France introduce motor vehicle registration, 1893
France was the first country to introduce the registration plate with the passage of the Paris Police Ordinance on August 14, 1893. Followed by Germany in 1896, and the Netherlands was the first country to introduce a national registration plate, called a “driving permit”, in 1898. Initially these plates were just sequentially numbered, starting at 1, but this was changed in 1906.
The earliest plates were made of porcelain baked onto iron or ceramic with no backing, which made them fragile and impractical. Few of these early plates survived. Later experimental materials include cardboard, leather, plastic, and, during wartime shortages, copper and pressed soybeans.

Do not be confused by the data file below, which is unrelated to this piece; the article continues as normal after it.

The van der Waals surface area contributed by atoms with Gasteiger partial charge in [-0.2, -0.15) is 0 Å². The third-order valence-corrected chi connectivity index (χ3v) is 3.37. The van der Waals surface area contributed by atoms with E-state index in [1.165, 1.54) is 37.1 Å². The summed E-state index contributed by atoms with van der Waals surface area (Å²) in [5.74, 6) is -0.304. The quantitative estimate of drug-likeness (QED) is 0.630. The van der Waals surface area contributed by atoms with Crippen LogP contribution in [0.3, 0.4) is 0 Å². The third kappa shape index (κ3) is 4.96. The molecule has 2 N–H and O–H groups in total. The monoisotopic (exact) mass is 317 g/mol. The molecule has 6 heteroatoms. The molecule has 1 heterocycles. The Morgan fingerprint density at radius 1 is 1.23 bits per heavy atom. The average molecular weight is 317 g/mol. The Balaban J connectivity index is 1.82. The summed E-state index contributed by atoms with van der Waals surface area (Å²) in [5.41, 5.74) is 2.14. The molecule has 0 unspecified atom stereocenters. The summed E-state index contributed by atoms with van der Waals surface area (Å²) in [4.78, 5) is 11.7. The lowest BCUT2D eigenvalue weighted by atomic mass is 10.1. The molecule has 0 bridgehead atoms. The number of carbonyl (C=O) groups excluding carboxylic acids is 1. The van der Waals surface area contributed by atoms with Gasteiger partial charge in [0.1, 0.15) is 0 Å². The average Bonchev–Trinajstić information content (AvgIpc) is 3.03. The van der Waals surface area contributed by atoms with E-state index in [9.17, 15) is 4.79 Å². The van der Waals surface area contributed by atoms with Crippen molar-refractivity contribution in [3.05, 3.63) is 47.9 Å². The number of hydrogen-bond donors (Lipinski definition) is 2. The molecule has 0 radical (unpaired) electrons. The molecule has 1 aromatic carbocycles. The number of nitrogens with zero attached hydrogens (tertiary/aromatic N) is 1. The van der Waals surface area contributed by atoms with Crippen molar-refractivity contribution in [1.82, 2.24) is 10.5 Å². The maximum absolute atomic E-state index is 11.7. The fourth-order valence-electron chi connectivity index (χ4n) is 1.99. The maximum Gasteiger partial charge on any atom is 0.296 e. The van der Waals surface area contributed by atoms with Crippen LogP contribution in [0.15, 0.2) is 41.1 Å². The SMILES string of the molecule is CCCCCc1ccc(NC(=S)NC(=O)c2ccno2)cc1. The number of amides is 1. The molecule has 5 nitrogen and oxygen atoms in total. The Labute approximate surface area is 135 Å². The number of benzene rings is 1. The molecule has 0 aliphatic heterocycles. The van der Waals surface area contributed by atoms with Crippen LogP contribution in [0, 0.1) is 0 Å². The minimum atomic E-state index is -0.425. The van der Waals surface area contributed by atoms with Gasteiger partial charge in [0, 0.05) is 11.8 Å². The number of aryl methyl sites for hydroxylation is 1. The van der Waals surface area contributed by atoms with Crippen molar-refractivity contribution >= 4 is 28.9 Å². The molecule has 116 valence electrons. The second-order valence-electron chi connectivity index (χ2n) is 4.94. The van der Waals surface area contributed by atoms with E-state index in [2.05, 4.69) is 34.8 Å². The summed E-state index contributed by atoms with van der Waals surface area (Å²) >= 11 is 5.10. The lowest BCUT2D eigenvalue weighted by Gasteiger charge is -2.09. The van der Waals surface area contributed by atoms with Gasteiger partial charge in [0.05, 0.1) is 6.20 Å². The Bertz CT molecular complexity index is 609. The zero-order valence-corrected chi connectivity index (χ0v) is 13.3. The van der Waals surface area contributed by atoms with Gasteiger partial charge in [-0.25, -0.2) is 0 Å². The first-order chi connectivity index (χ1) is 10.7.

In some countries, people can pay extra and get vanity plates. Registration plates with a custom number or character set
Some registration plate combinations are banned from being issued by registration authorities. These are typically combinations which, deliberately or otherwise, spell out a message that is likely to offend others.
Extra Note: There are no countries in the world where a motor vehicle registration is not required.
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